Study Links 4 Genes to Variances in Reported Pain

New research to be presented next week at the American Academy of Neurology’s 66th Annual Meeting in Philadelphia suggests the presence of a genetic link to variability in pain tolerance among different individuals. If confirmed, the findings may provide an objective way to understand pain tolerance variances, and facilitate the development of more effective and better targeted pain therapies.

A total of 2,712 patients with chronic pain conditions were evaluated for the study. All were taking prescription opioid pain medications. A correlation between 4 genes, COMT, DRD2, DRD1 and OPRK1, and reported pain perception was noted in a significant portion of the study group. The researchers found that the DRD1 gene variant was 33%more prevalent in the low pain group than in the high pain group. Among people with a moderate pain perception, the COMT and OPRK variants were 25% and 19% more often found than in those with a high pain perception. The DRD2 variant was 25%more common among those with a high pain perception.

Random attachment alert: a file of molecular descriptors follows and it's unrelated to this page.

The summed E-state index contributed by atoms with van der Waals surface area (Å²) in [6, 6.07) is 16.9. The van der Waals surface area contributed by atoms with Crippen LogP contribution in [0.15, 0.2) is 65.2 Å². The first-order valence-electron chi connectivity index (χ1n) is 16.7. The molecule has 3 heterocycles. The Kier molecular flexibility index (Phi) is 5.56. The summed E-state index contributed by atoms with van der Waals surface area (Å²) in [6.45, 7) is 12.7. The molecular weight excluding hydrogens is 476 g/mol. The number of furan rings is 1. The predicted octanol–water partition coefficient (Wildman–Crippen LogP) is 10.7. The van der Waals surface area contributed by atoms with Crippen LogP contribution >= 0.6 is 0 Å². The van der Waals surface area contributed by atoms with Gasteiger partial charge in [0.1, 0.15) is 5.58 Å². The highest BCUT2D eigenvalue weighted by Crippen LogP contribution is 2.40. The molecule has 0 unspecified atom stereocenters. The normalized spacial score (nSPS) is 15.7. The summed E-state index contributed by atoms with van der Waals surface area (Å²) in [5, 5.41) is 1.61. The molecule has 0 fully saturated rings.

Read a news story about the findings here.



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